Did you know that only 25% of product launches are successful after launch? Generating brand awareness, justifying the budget, and establishing credibility are only a fraction of the challenges you will face during product launch. Understanding these challenges helps increase your chances for success.
Building your world-changing product was just the beginning. Knowing your target audience and its care-abouts is extremely important. If your answer to the question, “Who are you targeting?” is, “Everyone,” you’re facing an uphill battle. An effective way to help narrow down your audience and plan marketing activities accordingly is by creating and using buyer personas.
Buyer personas are fictional representations of your ideal customers, based on real data pertaining to customer demographics and online behavior, as well as your educated speculation about their personal histories, motivations, and concerns. When personas are established, you now have the ability to better customize your marketing efforts – from messaging to activity selection – and make a greater impact with your prospects.
Categorize your primary customer types to best describe their goals, pain points, and purchasing process.
2. Be clear
Buyers need to know exactly what they are signing up for. A clear and simple message allows them to understand the product and, more importantly, make the decision to buy. If your product offering is not clear and concise, forget about it. People want clarity and they want it quickly.
An excellent tool for crafting your message is a message map, a framework used to create compelling, relevant messages for various audience segments and for organizational alignment. Maps can range from the simple to the complicated, but they serve several key purposes:
- Identify key audience segments (or personas)
- Discuss high-level goals for the audience segment
- Discuss core messages and speaking points
- Map key message to audience segments
See an example message map exercise.
Here's an example of a message map for a product launch.
3. Set Goals
Setting goals will help you determine the success of your launch, so it’s important to take this step. Your goals will serve as your guide and help you stay on track during your planning process; checking in regularly on how each action supports a goal ensures you are using your time and resources wisely.
Example product launch goals include:
- Clearly and effectively establish new product name, brand, and position
- Build awareness and credibility for the new product and the company
- Create immediate opportunities for sales, VAR, and distributor channels
- Extend awareness and strengthen the product/company brand through partner co-marketing
- Execute a benefits-oriented launch that addresses the learn, try, and buy purchase phases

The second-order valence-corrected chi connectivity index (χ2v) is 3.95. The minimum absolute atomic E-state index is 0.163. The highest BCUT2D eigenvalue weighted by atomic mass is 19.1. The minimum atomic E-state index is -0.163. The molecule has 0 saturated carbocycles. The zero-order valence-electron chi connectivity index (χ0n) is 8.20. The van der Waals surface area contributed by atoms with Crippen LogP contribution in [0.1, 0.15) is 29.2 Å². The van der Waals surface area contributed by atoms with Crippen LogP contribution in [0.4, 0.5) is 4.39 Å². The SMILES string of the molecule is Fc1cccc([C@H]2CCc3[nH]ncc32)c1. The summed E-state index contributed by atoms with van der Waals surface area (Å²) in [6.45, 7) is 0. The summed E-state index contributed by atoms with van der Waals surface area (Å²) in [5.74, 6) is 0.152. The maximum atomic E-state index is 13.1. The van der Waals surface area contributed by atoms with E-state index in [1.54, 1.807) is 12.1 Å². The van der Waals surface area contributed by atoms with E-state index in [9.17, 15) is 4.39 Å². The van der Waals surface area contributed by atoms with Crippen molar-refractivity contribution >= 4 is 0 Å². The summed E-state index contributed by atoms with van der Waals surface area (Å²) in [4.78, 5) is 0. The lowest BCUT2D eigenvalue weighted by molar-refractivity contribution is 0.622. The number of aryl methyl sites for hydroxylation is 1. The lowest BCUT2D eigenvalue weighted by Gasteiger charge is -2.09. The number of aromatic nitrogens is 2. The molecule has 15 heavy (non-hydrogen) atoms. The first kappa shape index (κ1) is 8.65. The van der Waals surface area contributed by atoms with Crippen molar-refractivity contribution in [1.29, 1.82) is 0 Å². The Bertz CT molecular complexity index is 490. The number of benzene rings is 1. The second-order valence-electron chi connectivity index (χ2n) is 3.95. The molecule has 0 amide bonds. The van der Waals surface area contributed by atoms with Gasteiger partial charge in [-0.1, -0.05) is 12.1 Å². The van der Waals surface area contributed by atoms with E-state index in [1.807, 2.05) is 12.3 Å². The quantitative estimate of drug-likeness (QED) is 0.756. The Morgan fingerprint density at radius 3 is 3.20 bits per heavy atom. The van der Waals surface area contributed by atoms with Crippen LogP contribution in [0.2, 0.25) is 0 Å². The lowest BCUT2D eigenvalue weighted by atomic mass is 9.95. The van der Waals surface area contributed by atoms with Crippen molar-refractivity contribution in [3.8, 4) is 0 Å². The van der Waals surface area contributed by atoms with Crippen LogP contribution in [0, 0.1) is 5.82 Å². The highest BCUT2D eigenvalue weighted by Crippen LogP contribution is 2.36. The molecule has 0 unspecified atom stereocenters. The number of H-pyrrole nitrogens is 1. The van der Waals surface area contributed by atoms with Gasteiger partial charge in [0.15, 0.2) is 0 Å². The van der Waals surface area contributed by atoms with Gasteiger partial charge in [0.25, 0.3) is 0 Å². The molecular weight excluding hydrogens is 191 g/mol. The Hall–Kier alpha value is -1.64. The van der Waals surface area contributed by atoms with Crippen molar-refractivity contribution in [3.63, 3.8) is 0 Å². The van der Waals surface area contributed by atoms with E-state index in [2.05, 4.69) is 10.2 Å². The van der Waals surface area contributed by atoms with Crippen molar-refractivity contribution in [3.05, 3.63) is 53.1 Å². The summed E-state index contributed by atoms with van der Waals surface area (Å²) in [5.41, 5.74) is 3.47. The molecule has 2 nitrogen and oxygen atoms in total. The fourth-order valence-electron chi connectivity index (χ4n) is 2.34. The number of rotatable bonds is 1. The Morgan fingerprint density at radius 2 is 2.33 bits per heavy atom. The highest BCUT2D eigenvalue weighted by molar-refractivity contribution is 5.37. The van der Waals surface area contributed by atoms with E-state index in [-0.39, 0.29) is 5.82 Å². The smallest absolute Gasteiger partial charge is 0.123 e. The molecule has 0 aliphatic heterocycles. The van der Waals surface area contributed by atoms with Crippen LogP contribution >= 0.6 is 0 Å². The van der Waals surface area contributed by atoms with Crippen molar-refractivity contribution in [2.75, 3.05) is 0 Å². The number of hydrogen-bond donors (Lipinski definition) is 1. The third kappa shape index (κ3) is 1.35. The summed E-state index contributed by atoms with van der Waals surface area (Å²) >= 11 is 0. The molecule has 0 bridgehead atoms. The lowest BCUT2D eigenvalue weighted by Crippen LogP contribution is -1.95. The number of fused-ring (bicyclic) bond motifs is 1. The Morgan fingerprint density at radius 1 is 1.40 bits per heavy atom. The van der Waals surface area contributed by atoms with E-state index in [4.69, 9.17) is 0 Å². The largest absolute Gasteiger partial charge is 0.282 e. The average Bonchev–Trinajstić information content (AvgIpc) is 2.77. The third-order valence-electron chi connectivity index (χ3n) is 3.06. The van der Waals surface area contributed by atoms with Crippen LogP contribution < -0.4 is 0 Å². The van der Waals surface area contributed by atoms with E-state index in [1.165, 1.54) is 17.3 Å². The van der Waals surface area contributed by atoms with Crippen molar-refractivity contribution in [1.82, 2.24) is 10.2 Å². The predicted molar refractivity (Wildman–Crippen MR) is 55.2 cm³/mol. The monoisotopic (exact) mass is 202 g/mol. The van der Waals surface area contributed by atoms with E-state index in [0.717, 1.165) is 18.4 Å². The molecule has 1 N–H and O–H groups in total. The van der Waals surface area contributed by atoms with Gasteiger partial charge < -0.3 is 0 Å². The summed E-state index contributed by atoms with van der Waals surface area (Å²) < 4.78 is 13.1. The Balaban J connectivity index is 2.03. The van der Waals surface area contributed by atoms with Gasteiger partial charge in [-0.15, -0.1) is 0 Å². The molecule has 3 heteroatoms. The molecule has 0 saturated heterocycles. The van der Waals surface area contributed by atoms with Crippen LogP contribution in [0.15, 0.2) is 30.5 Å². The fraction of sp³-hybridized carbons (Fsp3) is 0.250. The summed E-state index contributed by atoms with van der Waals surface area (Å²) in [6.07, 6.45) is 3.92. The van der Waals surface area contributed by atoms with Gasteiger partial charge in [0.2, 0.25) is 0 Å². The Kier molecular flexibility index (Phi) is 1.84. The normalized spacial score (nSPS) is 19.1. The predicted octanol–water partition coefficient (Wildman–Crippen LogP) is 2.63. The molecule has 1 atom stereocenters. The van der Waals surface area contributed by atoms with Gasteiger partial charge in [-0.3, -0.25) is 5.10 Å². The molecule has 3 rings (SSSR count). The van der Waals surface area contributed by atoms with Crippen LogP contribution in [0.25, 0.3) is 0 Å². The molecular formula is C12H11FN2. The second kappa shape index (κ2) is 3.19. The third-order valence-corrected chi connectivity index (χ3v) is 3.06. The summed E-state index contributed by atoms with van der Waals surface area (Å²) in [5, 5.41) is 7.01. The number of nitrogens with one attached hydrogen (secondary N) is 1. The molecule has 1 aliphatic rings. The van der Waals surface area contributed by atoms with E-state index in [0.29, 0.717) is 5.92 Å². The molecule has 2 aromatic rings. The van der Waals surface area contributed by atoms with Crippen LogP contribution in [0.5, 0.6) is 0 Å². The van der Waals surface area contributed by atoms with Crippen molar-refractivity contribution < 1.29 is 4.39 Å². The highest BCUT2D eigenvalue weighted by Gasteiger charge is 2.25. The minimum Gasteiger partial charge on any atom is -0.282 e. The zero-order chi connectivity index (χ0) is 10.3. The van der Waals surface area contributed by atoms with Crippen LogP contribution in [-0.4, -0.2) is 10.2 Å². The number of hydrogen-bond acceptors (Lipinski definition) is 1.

- Cross-sell new product to existing customer base
A best practice is to set goals that are “S.M.A.R.T.” (specific, measurable, attainable, realistic and timely). Using the S.M.A.R.T. guidelines (especially the "measurable" element) helps ensure that in the end, you'll be able to judge whether or not you accomplished your goal, rather than just make guesses.
4. Start Early
Things will go wrong. Tasks will take longer than expected. Something will come up. There is nothing more stressful than juggling too many things at once, so start early. Build in time for the unexpected, and you’ll be glad you did. Once you have established your personas and the activities you’ll use to reach them, it’s helpful to create a project timeline. Product launches often require months of advance preparation, so these timelines are critical to ensuring you stay on track.
Below is an example of a “bird’s eye view” of activities that are dependent on one another. Additionally, for major projects such as a PR launch or website redesign, you may have separate, detailed timelines.
Here's an example of a product launch project timeline.
5. Follow Up
Following up is a key component of a successful product launch. Sooner is better than later, but late is better than never. Know your audience, the best ways and times to contact them, and then add value.
Consider creating a content plan to help drive leads down the sales funnel once they come to your site, and offer up white papers, demos, or other valuable content (in exchange for visitor information) to help your audience better do their daily jobs. Being generous with your content pays off in the form of new leads, increased SEO relevancy, and more traffic to your site.
Here's an example of a content calendar.
Launching a product isn’t easy. But planned properly, it should be exciting, fun, and rewarding for both you and your customers.
If you are interested in discussing how you can improve your chances of a successful product launch, contact a TREW Marketing specialist. We’d be happy to answer any questions and talk through tips on how you can get started.
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If you're ready to learn how to successfully launch a product to a technical audience, you can also download our free eBook, Smart Marketing for Engineers: Product Launches.